In addition, there have been considerably more attractive long trips to away games for Glimt fans in the last six months than most travel budgets were prepared for.

But it was most of all all the others, the spectators who first and foremost want the cup final who now did not find the match between Norway’s two best teams in recent years interesting enough, or for that matter knew it was played, that was the problem.

It was symbolic in Bodø / Glimt’s extremely skilled coach Kjetil Knutsen’s analysis during the break:

“I think we have to wait more for a cup final”.

He talked about the game the two teams had shown. But it could just as easily have been the whole frame.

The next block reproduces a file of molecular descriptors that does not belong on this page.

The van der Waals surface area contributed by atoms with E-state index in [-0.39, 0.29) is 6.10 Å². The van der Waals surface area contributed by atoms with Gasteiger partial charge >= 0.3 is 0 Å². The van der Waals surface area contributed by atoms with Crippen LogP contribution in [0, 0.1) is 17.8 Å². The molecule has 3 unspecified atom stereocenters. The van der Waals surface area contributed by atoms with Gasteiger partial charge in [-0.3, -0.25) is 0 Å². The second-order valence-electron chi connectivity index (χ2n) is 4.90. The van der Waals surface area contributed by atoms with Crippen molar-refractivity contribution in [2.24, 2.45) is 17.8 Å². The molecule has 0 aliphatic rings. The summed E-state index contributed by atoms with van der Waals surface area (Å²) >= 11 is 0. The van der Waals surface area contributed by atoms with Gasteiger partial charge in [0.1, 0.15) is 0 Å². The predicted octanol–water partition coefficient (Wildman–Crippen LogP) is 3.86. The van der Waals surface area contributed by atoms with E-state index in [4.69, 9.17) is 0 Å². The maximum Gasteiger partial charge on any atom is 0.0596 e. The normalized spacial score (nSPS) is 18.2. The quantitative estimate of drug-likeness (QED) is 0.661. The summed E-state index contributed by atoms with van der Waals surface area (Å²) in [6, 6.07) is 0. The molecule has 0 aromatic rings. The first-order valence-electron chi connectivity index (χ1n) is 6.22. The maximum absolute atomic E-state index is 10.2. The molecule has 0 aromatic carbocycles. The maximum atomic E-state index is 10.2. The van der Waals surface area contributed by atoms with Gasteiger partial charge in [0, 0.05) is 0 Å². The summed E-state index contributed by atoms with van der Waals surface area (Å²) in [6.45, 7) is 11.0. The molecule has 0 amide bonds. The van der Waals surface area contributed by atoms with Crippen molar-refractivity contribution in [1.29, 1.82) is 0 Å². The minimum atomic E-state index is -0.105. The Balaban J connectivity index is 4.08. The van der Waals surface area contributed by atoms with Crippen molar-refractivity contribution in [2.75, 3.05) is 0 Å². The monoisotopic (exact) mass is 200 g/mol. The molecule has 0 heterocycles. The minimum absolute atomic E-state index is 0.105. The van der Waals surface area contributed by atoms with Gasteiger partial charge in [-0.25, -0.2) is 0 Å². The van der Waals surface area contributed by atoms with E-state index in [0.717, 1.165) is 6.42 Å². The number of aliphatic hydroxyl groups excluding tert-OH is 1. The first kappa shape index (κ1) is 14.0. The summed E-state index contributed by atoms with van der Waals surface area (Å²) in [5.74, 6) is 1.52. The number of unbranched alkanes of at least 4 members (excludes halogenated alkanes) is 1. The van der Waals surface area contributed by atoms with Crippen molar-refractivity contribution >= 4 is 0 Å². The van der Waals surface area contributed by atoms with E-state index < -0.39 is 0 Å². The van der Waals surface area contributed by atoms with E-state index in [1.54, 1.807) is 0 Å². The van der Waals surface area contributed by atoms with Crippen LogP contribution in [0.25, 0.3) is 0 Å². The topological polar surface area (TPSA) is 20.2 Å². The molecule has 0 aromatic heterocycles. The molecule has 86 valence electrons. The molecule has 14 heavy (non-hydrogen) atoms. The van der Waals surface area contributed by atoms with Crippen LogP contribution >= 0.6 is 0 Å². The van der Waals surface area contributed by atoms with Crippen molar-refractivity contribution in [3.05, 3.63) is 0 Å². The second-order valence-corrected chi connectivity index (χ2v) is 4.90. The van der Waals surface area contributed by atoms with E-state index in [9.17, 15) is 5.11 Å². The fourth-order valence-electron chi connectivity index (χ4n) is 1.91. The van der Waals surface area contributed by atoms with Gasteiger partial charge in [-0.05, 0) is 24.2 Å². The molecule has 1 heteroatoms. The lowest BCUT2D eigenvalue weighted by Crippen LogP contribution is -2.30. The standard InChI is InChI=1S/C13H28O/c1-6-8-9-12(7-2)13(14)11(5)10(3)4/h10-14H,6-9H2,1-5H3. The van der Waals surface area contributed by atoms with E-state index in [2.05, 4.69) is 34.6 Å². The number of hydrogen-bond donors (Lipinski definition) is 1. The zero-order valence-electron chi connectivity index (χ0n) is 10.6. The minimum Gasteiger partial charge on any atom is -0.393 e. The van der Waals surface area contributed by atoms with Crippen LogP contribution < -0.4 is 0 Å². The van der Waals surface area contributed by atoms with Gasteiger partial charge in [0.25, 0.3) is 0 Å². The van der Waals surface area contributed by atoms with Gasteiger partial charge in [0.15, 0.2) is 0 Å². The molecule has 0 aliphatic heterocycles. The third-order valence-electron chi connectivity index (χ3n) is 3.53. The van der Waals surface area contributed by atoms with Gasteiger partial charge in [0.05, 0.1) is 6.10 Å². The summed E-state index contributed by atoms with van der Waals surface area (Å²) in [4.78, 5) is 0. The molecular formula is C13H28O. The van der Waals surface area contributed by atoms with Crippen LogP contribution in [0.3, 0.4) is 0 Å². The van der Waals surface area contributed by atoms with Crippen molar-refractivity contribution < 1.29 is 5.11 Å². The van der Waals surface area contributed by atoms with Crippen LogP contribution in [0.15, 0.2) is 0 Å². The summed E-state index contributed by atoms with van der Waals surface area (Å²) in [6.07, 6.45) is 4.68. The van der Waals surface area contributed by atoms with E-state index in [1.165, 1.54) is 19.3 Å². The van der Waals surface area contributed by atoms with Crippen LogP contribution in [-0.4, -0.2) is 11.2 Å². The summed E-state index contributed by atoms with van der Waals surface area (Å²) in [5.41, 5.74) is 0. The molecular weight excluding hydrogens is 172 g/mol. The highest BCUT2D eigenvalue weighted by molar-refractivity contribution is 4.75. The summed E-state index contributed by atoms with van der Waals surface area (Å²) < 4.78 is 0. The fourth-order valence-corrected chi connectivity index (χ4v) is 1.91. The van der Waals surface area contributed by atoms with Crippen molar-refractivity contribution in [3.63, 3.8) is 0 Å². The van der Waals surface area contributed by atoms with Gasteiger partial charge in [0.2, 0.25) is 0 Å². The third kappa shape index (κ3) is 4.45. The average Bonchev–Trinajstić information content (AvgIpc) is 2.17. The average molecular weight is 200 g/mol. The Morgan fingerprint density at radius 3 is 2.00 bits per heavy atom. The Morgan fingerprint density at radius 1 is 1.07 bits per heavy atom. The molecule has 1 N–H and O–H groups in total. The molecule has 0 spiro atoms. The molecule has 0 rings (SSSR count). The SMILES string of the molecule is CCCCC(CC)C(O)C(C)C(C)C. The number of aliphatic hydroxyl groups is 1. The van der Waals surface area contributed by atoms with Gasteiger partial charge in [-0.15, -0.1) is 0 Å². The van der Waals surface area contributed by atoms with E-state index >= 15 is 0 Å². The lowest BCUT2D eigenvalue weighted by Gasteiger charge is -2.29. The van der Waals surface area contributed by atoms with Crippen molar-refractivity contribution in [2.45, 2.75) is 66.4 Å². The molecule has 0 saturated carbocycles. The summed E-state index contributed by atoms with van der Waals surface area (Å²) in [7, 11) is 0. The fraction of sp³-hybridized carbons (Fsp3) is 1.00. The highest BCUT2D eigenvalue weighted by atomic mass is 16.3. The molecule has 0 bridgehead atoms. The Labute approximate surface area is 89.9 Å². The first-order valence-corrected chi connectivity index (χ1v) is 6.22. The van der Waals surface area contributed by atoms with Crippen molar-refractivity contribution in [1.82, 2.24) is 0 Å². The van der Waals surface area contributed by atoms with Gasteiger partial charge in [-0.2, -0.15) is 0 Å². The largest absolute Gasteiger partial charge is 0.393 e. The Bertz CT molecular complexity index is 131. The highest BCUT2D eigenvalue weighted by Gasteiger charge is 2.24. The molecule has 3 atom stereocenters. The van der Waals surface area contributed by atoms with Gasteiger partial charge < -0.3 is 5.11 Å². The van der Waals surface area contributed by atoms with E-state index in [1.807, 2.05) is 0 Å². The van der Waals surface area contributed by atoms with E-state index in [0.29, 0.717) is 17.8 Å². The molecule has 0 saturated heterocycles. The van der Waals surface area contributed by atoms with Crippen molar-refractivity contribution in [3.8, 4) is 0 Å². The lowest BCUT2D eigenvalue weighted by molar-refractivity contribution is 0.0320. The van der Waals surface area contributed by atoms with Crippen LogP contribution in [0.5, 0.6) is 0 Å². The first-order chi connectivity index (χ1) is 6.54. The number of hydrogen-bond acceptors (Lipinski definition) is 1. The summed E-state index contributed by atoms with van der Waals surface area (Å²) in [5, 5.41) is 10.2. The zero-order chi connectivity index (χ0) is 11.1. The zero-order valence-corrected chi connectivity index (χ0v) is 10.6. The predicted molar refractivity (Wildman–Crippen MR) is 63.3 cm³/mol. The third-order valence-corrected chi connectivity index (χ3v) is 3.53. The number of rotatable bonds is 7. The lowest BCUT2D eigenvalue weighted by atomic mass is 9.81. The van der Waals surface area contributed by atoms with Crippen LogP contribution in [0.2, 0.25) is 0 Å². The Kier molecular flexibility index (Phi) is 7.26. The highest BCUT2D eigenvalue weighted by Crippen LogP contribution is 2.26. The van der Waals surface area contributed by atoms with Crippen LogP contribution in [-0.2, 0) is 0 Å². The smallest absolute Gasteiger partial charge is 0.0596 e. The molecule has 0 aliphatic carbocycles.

This was not worthy of a final Norwegian football’s finest tradition.

The power of traditions

For it is more than nostalgia that indicates that the tradition of cup finals in late autumn will continue even after 2023. What we experienced this Sunday will be repeated next year anyway.

It is also not enough to play the finished NM in 2022 during the calendar year.

So while the 2021 Cup was decided in May 2022, the 2022 Cup will be decided at about the same time in 2023.

There are strong forces that want this well-confused series to continue even then, so that it does not take attention from more lucrative tournaments.

So it should not. One should not underestimate the power of traditions.

You therefore do not move on 17 May. Or Stiklestad. Or the Castle. Or the cup final.

Or for that matter NRK, maybe someone would think of adding, without it being particularly relevant here.